When considering comparative negligence, the main thing to remember is that the plaintiff’s negligence cannot be more than 50 percent. If your responsibility is 51 percent or more, you are barred from recovery. This means that you would not be able to receive any damages if the accident was more than half your own fault.


Damages are also called losses. Damages include expenses that you incurred directly as a result of the accident or injury. Some of the damages you may seek compensation for are:

  • Medical Expenses;
  • Lost Wages;
  • Pain and Suffering;
  • Future Medical or Rehabilitation Costs;
  • Scarring and Disfigurement;
  • Emotional Trauma; and
  • Household Expenses.

When injuries are permanent, or disabling, the victim may be unable to work, or could require ongoing care. Medical costs are extremely expensive. Your medical costs begin with the ambulance ride and emergency room, which alone are thousands of dollars. Ongoing medical care could cost an accident victim millions of dollars over a lifetime.

Proving Damages

You are only allowed to collect damages if you can prove them.  When you are injured in an accident it is essential that you keep all the necessary documentation. Medical reports, hospital records, medication prescriptions, and other bills are needed as part of the proof of your damages. It is particularly important that you get medical care immediately, even if you don’t feel injured. Many times, injuries worsen over the first few hours, and you need to be sure that you do not have a concussion or internal injuries.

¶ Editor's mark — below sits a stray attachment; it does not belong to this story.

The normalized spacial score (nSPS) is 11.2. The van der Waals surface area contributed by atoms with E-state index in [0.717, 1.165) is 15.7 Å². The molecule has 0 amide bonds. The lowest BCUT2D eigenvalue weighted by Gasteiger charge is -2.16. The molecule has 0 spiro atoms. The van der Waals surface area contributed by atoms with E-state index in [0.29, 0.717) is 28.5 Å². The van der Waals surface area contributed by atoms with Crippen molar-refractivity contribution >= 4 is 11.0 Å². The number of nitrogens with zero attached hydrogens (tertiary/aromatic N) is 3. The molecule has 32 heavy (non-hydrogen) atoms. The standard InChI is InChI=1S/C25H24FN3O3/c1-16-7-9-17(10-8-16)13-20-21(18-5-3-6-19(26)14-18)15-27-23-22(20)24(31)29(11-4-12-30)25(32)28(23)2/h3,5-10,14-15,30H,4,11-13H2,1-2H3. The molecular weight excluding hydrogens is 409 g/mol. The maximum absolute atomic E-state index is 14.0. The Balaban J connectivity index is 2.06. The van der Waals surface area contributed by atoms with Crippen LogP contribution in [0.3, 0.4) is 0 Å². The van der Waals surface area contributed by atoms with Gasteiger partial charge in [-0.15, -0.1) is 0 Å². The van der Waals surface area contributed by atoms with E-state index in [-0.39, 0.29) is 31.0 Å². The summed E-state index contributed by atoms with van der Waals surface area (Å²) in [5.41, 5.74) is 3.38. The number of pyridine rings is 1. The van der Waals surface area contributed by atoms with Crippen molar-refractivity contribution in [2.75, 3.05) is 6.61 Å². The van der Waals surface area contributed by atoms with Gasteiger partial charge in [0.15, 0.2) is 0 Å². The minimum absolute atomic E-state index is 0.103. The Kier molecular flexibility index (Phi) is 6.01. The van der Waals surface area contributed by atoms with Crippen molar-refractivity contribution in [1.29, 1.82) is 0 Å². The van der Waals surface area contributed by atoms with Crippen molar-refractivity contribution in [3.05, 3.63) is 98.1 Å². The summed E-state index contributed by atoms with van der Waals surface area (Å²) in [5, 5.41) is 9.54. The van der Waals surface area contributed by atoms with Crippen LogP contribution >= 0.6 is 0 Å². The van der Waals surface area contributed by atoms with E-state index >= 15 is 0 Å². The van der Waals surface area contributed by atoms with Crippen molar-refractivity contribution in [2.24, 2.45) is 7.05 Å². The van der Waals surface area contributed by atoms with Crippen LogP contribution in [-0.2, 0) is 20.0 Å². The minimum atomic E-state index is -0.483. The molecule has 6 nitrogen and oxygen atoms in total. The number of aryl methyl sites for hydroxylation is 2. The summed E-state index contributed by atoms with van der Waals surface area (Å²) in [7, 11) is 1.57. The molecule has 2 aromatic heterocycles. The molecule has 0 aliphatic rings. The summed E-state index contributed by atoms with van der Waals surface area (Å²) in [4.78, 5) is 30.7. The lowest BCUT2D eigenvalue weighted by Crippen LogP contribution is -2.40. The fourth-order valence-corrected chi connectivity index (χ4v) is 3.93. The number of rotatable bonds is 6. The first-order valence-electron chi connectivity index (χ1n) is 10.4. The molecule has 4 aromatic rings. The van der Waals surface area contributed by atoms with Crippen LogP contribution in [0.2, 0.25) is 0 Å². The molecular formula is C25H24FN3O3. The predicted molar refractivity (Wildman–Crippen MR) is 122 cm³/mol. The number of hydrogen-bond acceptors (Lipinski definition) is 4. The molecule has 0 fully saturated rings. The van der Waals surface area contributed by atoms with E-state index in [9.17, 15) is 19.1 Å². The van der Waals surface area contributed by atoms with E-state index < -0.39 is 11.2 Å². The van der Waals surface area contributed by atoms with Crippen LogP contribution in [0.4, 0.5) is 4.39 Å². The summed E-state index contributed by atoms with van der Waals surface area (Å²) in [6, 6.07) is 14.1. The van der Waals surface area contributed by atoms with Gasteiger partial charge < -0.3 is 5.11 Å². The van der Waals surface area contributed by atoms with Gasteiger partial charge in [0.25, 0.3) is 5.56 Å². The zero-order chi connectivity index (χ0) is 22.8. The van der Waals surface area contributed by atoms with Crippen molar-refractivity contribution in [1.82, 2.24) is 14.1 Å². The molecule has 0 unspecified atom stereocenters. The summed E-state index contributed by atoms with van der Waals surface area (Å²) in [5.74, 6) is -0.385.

Proving Negligence and Liability

A police report is another document that helps to prove the accident, including statements from drivers and passengers. Witness statements are also essential for proving fault in a case. Sometimes, the accident will need to be reconstructed in order to show definitively how it occurred. There could also be video surveillance available. If so, it will be easier to identify the responsible party.

What to Do After an Accident

After an accident occurs, you will likely be quite shaken up. But it is best to try to remember a few key things. If possible, take photos at the scene, before the vehicles have been moved. Call the police, and get the name and other information of the other driver. Do not admit guilt and do not apologize for the accident. Keep documentation from all medical treatments and make notes to remind you of what you have been told. Do not speak with the insurance company until you have first talked with an attorney.

Talk to a Personal Injury Attorney

As soon as you are physically able, contact a skilled personal injury attorney. Your lawyer will review your accident and injury to determine the options that are available to you. Your lawyer will advise you whether you may have a personal injury case and if so, will help guide you through the process. Personal injury cases are often necessary in order to ensure that you have the money required to pay for expensive medical care. If you were the hurt in an accident that was not your fault, call the personal injury legal team in Kershaw County at Connell Law Firm to schedule a consultation.